When I started my research for this post, what I had in mind was the importance of the technical knowledge medical students gain from studying and dissecting human bodies. I also considered the “hands-on” learning that result in long-term memory, as described by Hasan et. al, and the “practice” component. (An anatomy professor told a nervous student to calm down: “If you make mistakes, that’s fine. Your patient’s not going to complain.”) I hadn’t considered another, unspoken objective: for many college students, anatomy class is their first contact with death.
Medical students need to be prepared to deal with emergencies, trauma, and death. Many instructors also see it as a rite of passage — what Brent Robbins calls an “initiation into the worldview of modern medicine and its (historically and culturally) unique conceptualization of the human body.”
I called John Romano, comparative anatomy teacher, to ask about his approach on dissection and death. “I’m a blunt teacher” Romano explains, “I tell students that at one point everyone will be dead. When you teach biology, that is something they have to understand.”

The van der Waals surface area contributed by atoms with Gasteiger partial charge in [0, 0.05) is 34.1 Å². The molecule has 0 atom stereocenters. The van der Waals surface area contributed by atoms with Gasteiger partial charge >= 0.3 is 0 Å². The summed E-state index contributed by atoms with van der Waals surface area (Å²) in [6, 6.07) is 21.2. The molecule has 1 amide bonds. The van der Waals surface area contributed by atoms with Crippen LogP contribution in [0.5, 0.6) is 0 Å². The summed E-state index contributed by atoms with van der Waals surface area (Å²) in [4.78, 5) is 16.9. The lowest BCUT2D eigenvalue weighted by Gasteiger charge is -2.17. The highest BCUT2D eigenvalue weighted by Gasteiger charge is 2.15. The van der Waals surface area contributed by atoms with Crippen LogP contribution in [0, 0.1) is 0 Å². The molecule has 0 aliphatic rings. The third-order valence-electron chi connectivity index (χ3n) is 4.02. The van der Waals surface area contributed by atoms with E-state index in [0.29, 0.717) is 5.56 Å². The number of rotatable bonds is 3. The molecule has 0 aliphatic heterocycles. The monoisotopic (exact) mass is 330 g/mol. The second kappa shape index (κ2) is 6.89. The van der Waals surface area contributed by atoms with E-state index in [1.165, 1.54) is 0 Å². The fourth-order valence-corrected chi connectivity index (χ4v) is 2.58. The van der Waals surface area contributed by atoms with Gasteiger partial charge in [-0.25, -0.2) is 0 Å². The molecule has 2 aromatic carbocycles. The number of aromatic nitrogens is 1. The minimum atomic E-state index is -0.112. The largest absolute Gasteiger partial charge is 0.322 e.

In his high school class, Romano and his students dissect animals (rats, cats, fetal pigs, a cow’s heart, and sheep’s brain). Still, the teacher remarks on the amazing emotional transformational that kids go through by the end of the course: “their confidence goes way up. I see such a change from nervousness to complete confidence”, a crucial trait for a future medical or biology professional.
Replacing cadavers with computers
Some classroom settings are replacing dissections with computer models. Ethical implications are not an issue: everyone I spoke to believes the need for human cadavers and dissection is unquestionable.